The group Students for Concealed Carry, with the help of an IU Southeast student, has scheduled an empty holster demonstration on Tuesday, April 11 to raise awareness for safety issues on campus.
Drew Appel, criminal justice junior and the demonstration’s organizer, said the event is a chance to voice to students and the administration at IU Southeast how ill-equipped the people on campus would be if they had to defend themselves from an armed assailant, especially one who might be determined to take lives.
“Having our university take the position of being a ‘gun-free zone,’ would grant violent criminals a peace of mind, should they decide to use our campus to execute their murderous rampage,” Appel said.
Appel said he is one of many citizens across the country with a current belief the Second Amendment is in need of defending.
“Here in Indiana I know that my home is my castle and can be defended as such,” he said. “The rights afforded to me by the Second Amendment allow me to walk down the street knowing that I will be able to meet violence with violence on a level playing field, should the need arise.”
In order to obtain a permit to carry, he said, one would need to go to the local sheriff or police station and have a permit issued through the state police.
A laundry list of requirements must also be satisfied, such as the individual being at least 21 years of age and maintaining a record free of violence or domestic charges.
The group Students for Concealed Carry will lend support to the event, and actually suggested the idea of the empty holster demonstration.
According to their website, http://www.concealedcampus.org, the group is a student-run, national, non-partisan organization.
The group advocates for the legal and concealed carrying of firearms on college campuses in the United States as an effective means for self-defense.
While the date of the event is tentative and in its final stages of planning, the demonstration comes during a time when the Second Amendment has become a heavily-debated subject across the country and college campuses alike due to the proposition of Senate Bill 97.
Indiana Sen. Jim Banks, a republican from Columbia City, wants to pass the bill, which would allow college students to carry guns around campus, because it, he said, would help protect women from sexual assault.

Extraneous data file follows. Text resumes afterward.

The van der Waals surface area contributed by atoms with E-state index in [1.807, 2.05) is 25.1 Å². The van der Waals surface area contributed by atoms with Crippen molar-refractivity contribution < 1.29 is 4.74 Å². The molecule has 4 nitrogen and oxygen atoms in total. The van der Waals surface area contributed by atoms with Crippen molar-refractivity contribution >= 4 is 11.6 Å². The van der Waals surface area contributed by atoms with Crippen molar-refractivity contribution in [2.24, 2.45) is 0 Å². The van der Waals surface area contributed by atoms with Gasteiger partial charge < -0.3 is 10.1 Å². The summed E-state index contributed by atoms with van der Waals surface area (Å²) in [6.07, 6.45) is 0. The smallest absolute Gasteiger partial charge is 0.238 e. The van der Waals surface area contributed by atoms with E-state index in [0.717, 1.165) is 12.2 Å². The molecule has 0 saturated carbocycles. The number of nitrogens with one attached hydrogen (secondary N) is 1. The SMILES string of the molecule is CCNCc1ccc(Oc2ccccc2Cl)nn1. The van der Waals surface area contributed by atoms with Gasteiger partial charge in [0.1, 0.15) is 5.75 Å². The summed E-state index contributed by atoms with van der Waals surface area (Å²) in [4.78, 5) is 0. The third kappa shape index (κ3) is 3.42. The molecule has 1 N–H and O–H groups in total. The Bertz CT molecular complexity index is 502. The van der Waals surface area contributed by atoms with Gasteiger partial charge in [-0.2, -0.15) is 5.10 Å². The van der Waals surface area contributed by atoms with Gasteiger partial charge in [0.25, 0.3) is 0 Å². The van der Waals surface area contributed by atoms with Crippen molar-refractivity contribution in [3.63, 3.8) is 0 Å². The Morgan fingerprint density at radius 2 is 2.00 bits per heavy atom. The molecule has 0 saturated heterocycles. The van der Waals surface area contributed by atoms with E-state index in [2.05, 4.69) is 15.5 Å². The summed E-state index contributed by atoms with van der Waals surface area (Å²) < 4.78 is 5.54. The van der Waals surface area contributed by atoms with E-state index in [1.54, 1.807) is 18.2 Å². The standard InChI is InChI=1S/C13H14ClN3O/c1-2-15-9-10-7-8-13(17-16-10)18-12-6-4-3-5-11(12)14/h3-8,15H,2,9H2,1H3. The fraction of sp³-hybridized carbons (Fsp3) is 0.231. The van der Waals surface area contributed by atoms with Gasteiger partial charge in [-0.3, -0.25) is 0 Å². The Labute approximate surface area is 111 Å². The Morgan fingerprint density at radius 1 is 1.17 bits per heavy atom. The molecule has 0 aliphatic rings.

Banks proposed Senate Bill 97 in January and it is currently under review by the Committee on Rules.
The bill would prevent any state-leased property, such as a college or university, from controlling the possession or transportation of firearms, ammunition or firearm accessories.
If approved, the bill could go into effect as early as July 2013.
Appel said he has discussed the particulars of the demonstration with the Campus Life and has received permission.
Seuth Chaleunphonh, dean of Student Life, said Appel is completely in his right to engage in a peaceful protest and voice his opinions.
He said the demonstration is different from a normal event, where a student group must obtain university approval in order to proceed.
“Mr. Appel was referred to the IUS Police Department due to the nature of his proposed demonstration as a courtesy to the university in order to maintain peace and safety for all,” he said.
IUS Police Chief Charlie Edelen said he would feel extremely unsafe if students were allowed to carry weapons, but otherwise considers the demonstration legal.
“The police are on campus for a reason,” Edelen said. “If students tried to police themselves it would be a very bad idea.”
Appel said the event is less about food or fun and more about the chance for the student body to show their discontent with their current level of security on campus.
“I would expect a wide range of participants from across campus at the demonstration,” he said, “all with a similar concern for safety and the policies involved. I would expect to see fliers up soon outside of the Campus Life office.”
Students interested in participating in the event should contact Appel for more information.
By BRETT HANCOCK